Listen to this patriotic Broadway song. ( Printable using the Scorch plug-in)

Listen to MIDI version


So This Is Love


Words and Music by: E. Ray Goetz
Cover artist: Unknown, photographer credit unreadable.


By the 1920's the Tin Pan Alley days of Broadway were fading and America was entering a new era of music with the Jazz Age and "modern times." Of course Broadway continued and still does in providing us with nostalgia, fabulous stage works and musicals that delight. Once in a while, one of the "old" shows will be revived but we've moved on now to more contemporary subjects and more daring stories. On August 28, 1923 some 900 spectators filed into the Lyceum theater on 45th street in New York to witness the premiere of Little Miss Bluebeard. The show was quite successful with 175 performances before closing in January of 1924. The Lyceum by the way was built in 1902 and was the first NY theater to gain National Landmark status in 1974. Among the cast was Irene Bordoni (1895 - 1953) who is headlined in bold print on the sheet music cover. Bordoni, a native of France was a regular on the Broadway circuit from 1913 to 1941 though she was absent from the stage from 1929 till 1939 during which time she headed to Hollywood to star in films. According to the NY Times, Bordoni was one of the first Broadway stars to "heed the call of the newly vocalized Hollywood." Unfortunately, as the Times' biography states;

"Usually described as 'piquant,' Bordoni's rolling eyes, pursed lips, comedic hauteur, and voluminous gowns were rather too flamboyant for the screen, however, and despite a couple of Cole Porter numbers, neither she nor her British leading man, the brittle Jack Buchanan, found favor with the movie-going audience."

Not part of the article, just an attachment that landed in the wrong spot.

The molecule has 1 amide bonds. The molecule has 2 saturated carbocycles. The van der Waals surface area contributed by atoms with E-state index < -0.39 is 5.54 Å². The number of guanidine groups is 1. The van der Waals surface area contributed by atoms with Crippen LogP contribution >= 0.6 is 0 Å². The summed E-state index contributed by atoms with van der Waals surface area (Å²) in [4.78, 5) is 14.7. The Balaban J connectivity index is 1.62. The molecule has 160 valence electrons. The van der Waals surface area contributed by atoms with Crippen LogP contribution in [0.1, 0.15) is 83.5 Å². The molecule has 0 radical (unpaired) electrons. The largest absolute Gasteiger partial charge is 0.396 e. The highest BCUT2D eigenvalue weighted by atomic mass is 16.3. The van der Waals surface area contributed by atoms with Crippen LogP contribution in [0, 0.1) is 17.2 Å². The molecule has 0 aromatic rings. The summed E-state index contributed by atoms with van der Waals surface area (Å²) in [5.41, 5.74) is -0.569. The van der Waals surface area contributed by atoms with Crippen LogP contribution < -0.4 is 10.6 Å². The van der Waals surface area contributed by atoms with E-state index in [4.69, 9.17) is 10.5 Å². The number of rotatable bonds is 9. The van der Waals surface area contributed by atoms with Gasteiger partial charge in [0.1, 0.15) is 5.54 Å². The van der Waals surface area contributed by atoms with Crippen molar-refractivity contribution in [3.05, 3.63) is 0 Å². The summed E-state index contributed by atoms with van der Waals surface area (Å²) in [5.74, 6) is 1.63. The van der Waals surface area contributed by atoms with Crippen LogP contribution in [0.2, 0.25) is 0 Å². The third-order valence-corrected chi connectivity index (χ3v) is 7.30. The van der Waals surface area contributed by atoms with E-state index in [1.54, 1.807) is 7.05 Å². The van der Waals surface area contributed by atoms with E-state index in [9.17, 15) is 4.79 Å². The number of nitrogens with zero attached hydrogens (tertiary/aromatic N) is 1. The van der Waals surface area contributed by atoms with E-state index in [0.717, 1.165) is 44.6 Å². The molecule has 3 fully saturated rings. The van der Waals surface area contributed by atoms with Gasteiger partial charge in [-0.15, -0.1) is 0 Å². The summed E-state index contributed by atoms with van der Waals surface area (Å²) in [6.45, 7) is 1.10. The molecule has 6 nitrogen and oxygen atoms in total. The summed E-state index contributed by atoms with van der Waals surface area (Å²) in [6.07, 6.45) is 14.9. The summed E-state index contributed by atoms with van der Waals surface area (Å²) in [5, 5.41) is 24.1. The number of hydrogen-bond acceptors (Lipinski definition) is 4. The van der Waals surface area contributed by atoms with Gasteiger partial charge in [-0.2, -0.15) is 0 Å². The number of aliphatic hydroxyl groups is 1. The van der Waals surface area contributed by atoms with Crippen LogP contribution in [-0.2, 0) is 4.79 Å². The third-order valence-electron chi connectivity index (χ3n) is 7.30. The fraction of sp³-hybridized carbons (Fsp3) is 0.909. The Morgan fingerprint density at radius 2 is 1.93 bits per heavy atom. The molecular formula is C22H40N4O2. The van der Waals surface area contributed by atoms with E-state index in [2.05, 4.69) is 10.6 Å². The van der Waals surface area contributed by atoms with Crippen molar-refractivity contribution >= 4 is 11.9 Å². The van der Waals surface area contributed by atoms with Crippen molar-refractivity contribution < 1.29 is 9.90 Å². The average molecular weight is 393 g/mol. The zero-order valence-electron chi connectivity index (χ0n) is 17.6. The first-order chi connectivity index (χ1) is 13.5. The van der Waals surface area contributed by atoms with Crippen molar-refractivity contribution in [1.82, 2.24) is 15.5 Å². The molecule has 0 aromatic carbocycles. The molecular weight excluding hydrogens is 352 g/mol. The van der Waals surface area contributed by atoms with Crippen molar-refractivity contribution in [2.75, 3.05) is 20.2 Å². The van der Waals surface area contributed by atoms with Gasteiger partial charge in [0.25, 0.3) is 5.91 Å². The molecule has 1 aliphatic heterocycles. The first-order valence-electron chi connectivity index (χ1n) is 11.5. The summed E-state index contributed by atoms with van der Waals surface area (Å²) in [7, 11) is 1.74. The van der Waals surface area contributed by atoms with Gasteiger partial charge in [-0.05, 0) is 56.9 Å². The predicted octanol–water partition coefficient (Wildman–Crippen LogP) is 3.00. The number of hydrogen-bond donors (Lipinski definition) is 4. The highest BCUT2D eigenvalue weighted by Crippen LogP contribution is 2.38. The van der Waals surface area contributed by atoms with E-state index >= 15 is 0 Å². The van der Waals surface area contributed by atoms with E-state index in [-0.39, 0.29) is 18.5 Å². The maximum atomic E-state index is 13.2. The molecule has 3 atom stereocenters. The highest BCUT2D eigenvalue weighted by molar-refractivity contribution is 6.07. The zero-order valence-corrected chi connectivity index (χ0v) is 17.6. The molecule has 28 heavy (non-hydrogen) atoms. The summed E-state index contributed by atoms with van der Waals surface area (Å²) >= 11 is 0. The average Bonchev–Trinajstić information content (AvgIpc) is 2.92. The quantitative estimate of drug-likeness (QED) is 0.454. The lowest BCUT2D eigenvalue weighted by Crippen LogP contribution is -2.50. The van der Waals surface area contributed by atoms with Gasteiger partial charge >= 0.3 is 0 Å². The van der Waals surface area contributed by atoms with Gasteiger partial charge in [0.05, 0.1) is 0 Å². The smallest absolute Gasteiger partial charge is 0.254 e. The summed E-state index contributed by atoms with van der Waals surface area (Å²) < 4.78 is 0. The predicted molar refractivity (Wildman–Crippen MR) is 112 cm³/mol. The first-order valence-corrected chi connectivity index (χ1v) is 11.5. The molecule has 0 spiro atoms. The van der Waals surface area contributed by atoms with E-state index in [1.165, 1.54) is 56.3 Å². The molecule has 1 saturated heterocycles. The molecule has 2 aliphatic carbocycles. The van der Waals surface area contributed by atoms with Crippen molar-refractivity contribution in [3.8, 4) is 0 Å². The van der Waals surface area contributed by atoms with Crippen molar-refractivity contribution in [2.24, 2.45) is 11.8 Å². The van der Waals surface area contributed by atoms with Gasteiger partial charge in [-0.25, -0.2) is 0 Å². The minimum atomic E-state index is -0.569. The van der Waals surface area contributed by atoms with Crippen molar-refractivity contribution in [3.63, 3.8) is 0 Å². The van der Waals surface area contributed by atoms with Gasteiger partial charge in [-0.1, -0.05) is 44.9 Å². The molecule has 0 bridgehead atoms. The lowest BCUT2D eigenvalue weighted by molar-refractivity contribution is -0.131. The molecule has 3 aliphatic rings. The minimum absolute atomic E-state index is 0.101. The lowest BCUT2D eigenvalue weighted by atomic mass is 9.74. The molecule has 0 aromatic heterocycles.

After her poor showing in film, Bordoni vowed to return to Broadway and regain her fame. And she did.

The song from this show, This is Love is a waltz ballad and honestly, not the best example of Goetz's work. It has a nice melody and I'm sure came off as a nice ballad.


E. Ray Goetz (b, 1886, Buffalo, NY - d. 1954 Greenwich, CT) Goetz was primarily a lyricist and producer and was responsible for some of America's greatest song hits. His most famous song was For Me And My Gal (1917, Scorch format) with Sam M. Lewis and Edgar Leslie and his most famous stage production, Fifty Million Frenchmen (1929) with the great Cole Porter. Among his other hit songs are Yaaka Hula Hickey Dula (from the 1916 production Robinson Crusoe Junior, MIDI format). Though many popular songs came from his pen, his main contribution was as a producer. During his career, he staged a large number of shows including the 1907 Ziegfeld Follies, two editions of George White's Scandals and two editions of Hitchy-Koo. His last major stage production was in 1929.


Listen to this love song. (Scorch format)

Listen to MIDI version


This article published December, 2005 and is Copyright © 2005 by Richard A. Reublin and The Parlor Songs Academy Text, images or music may not be reproduced in part or in total without express written permission of the author or an officer of the corporation. Though the songs published on this site are often in the Public Domain, MIDI renditions are protected by copyright as recorded performances.